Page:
It’s official. The Cleveland Indians will face off against the Tampa Bay Rays Wednesday night at Progressive Field. Thanks to a hard fought victory over the Texas Rangers, the Rays will have the opportunity to continue their season in the Wild Card round of Major League Baseball’s postseason.
Led by a spectacular pitching performance from their ace, David Price, the Rays were in control of the 163rd game of the season from the start. Price, who was 1-4 with a 5.98 ERA in eight career starts against the Rangers, looked like the dominant Cy Young award winner from a year ago. He went the distance and allowed only two runs to cross the plate on seven hits and a walk while striking out four. Even more impressive, Price also picked off two runners to help get himself out of two potential jams.
Fortunately for the Indians, because Price went the distance he will not be available on Wednesday night. Instead, the Tribe will get to face off against Alex Cobb, owner of 4-1 record, 2.41 ERA, and .219 batting average against since returning from the disabled list on August 15th after taking a line drive off the side of his head.
Offensively, the Rays took advantage of Martin Perez on Monday night. Perez, in his first full season as a starter, was not prepared for what the Rays had to offer. He pitched well enough for a typical regular season start, but for game 163 his three runs allowed on four hits in 5.1 innings just wasn’t good enough. Not when David Price was wheeling and dealing in typical David Price fashion.
Things got going for the Rays on Monday as they plated their first run in the top of the first inning. Delmon Young, the prodigal son of the Rays, came through with a sacrifice fly to center that scored Wil Myers. It could have been much worse for the Rangers as Desmond Jennings was thrown out at second attempting to stretch a single into a double to lead off the game.
In the top of the third inning Evan Longoria stepped to the plate and did what Evan Longoria does during the final game of the season. He drilled a Perez fastball over the wall in right center to put the Rays up by a score of 3-0. The Longoria home put the Rays firmly in control of the game and also put the Rangers back on their heels while silencing the crowd.
The Rangers tried to battle their way back into the game against Price, but for the most part their efforts went all for naught. They got on the board in the bottom of the third inning when Ian Kinsler singled and scored Craig Gentry. Unfortunately, the Rays countered in the sixth when David DeJesus, playing in the first meaningful game of his career, doubled down the right field line to drive home Longoria and make it 4-1. The Rangers would immediately follow that up with a run of their own when Alex Rios lined a double off of the left center wall to cut the lead back to two at 4-2.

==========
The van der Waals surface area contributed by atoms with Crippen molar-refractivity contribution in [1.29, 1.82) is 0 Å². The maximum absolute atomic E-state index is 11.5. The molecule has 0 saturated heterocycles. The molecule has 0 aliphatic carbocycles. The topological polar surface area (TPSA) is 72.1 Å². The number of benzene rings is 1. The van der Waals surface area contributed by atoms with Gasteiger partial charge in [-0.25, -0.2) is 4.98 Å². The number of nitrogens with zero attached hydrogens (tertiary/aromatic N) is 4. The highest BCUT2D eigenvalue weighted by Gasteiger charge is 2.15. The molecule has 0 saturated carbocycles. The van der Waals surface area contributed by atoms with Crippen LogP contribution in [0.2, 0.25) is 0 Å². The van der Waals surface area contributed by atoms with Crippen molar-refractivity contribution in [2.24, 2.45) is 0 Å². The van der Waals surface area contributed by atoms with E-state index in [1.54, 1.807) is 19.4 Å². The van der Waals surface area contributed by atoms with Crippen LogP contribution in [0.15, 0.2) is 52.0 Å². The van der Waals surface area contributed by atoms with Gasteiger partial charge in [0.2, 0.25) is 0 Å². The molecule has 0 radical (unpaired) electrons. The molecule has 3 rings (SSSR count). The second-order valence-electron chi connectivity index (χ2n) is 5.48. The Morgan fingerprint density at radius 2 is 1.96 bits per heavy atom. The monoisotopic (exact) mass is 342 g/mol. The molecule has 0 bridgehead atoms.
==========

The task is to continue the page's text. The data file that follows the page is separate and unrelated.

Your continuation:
In the top of the seventh the Rangers caught the biggest break of the game for either side. The Rays were threatening with two out and runners on first and second, Delmon Young lined a ball to center field. Leonys Martin reached down and made the catch as he came tumbling to the ground. In almost one motion he sprang back to his feet with the ball in full display in his glove. Young was ruled out, inning over, no runs scored. The only problem was that upon further review, and initial viewing to be honest, Martin trapped the ball. The blown call cost the Rays what could have been a valuable run and added fuel to the already raging inferno that is instant replay in baseball.
It wound up not mattering in the end. Between David Price’s brilliance and an extra run added thanks to a throwing error by Tanner Scheppers, the Rays had all the runs they would need. Price shut the Royals down over the final three innings and lifted his arms triumphantly to the sky as the Rays made the final out of the game.
For the Rangers, the defeat signals another disappointing end to another season full of high expectations. After leading the AL West for parts of the year and as recently as September 1, to not even make the playoffs as a Wild Card may be the final nail in the coffin for this version of the Texas Rangers. Major changes, including the replacement of manager Ron Washington, may be in the near future. For all the good Washington did in getting the Rangers to back to back World Series, he has been equally as disappointing in the collapses of the past two seasons.
Meanwhile, the Rays will celebrate and then head on a plane for Cleveland where the Indians will be waiting. Danny Salazar is scheduled to make the start for the Tribe against the previously mentioned Alex Cobb. Can he find a way to stop an Indians team that won a club record ten straight games to close out the season, or will the Indians continue their assault towards their first deep postseason run since 2007? We’ll all find out on Wednesday.